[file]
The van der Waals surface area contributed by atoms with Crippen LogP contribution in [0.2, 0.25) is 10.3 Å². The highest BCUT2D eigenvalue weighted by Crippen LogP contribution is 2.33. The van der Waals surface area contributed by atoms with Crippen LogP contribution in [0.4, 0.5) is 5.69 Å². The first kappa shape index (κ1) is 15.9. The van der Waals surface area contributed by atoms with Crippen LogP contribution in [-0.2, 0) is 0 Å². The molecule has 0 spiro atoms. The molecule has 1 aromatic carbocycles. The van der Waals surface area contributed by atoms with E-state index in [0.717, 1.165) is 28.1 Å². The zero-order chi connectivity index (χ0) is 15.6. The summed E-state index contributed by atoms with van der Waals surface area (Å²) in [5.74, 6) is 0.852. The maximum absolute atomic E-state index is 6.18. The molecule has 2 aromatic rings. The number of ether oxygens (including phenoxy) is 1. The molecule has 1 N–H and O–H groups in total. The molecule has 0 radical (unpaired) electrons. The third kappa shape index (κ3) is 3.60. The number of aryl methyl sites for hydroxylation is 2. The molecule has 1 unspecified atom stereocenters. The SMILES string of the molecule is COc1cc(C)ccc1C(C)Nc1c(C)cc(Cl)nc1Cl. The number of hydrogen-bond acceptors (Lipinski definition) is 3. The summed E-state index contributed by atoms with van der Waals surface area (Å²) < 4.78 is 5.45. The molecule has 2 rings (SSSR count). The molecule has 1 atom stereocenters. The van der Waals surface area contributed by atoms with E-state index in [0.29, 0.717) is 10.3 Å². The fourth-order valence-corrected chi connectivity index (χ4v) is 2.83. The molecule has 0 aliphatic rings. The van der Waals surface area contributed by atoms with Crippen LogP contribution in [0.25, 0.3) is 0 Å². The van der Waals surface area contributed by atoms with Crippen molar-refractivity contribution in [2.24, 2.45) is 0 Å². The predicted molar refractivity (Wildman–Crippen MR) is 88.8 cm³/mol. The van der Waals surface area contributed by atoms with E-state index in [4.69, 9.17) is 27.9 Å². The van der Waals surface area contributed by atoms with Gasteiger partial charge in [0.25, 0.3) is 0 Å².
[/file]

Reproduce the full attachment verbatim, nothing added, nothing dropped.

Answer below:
The van der Waals surface area contributed by atoms with Crippen LogP contribution in [0.2, 0.25) is 10.3 Å². The highest BCUT2D eigenvalue weighted by Crippen LogP contribution is 2.33. The van der Waals surface area contributed by atoms with Crippen LogP contribution in [0.4, 0.5) is 5.69 Å². The first kappa shape index (κ1) is 15.9. The van der Waals surface area contributed by atoms with Crippen LogP contribution in [-0.2, 0) is 0 Å². The molecule has 0 spiro atoms. The molecule has 1 aromatic carbocycles. The van der Waals surface area contributed by atoms with E-state index in [0.717, 1.165) is 28.1 Å². The zero-order chi connectivity index (χ0) is 15.6. The summed E-state index contributed by atoms with van der Waals surface area (Å²) in [5.74, 6) is 0.852. The maximum absolute atomic E-state index is 6.18. The molecule has 2 aromatic rings. The number of ether oxygens (including phenoxy) is 1. The molecule has 1 N–H and O–H groups in total. The molecule has 0 radical (unpaired) electrons. The third kappa shape index (κ3) is 3.60. The number of aryl methyl sites for hydroxylation is 2. The molecule has 1 unspecified atom stereocenters. The SMILES string of the molecule is COc1cc(C)ccc1C(C)Nc1c(C)cc(Cl)nc1Cl. The number of hydrogen-bond acceptors (Lipinski definition) is 3. The summed E-state index contributed by atoms with van der Waals surface area (Å²) < 4.78 is 5.45. The molecule has 2 rings (SSSR count). The molecule has 1 atom stereocenters. The van der Waals surface area contributed by atoms with E-state index in [0.29, 0.717) is 10.3 Å². The fourth-order valence-corrected chi connectivity index (χ4v) is 2.83. The molecule has 0 aliphatic rings. The van der Waals surface area contributed by atoms with Crippen LogP contribution in [0.25, 0.3) is 0 Å². The van der Waals surface area contributed by atoms with Crippen molar-refractivity contribution in [2.24, 2.45) is 0 Å². The predicted molar refractivity (Wildman–Crippen MR) is 88.8 cm³/mol. The van der Waals surface area contributed by atoms with E-state index in [4.69, 9.17) is 27.9 Å². The van der Waals surface area contributed by atoms with Gasteiger partial charge in [0.25, 0.3) is 0 Å².